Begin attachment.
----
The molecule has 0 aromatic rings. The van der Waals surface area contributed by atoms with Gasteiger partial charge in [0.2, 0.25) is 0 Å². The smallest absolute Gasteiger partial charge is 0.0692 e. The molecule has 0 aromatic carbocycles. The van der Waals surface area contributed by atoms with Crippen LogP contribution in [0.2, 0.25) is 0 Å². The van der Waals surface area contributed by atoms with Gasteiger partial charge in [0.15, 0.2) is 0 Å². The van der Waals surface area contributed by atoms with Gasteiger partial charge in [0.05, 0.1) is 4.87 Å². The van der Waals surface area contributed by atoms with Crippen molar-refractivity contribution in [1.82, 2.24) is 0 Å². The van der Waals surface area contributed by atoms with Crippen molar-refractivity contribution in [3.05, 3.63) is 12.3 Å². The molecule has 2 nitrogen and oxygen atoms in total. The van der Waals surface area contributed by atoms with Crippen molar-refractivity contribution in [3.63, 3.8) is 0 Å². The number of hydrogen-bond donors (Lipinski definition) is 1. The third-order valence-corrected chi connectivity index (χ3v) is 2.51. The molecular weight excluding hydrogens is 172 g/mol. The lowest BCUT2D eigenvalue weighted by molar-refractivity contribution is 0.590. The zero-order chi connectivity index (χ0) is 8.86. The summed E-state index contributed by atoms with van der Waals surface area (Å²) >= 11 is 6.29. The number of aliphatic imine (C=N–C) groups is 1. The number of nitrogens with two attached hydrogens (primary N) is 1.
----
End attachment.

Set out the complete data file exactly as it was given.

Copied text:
The molecule has 0 aromatic rings. The van der Waals surface area contributed by atoms with Gasteiger partial charge in [0.2, 0.25) is 0 Å². The smallest absolute Gasteiger partial charge is 0.0692 e. The molecule has 0 aromatic carbocycles. The van der Waals surface area contributed by atoms with Crippen LogP contribution in [0.2, 0.25) is 0 Å². The van der Waals surface area contributed by atoms with Gasteiger partial charge in [0.15, 0.2) is 0 Å². The van der Waals surface area contributed by atoms with Gasteiger partial charge in [0.05, 0.1) is 4.87 Å². The van der Waals surface area contributed by atoms with Crippen molar-refractivity contribution in [1.82, 2.24) is 0 Å². The van der Waals surface area contributed by atoms with Crippen molar-refractivity contribution in [3.05, 3.63) is 12.3 Å². The molecule has 2 nitrogen and oxygen atoms in total. The van der Waals surface area contributed by atoms with Crippen molar-refractivity contribution in [3.63, 3.8) is 0 Å². The number of hydrogen-bond donors (Lipinski definition) is 1. The third-order valence-corrected chi connectivity index (χ3v) is 2.51. The molecular weight excluding hydrogens is 172 g/mol. The lowest BCUT2D eigenvalue weighted by molar-refractivity contribution is 0.590. The zero-order chi connectivity index (χ0) is 8.86. The summed E-state index contributed by atoms with van der Waals surface area (Å²) >= 11 is 6.29. The number of aliphatic imine (C=N–C) groups is 1. The number of nitrogens with two attached hydrogens (primary N) is 1.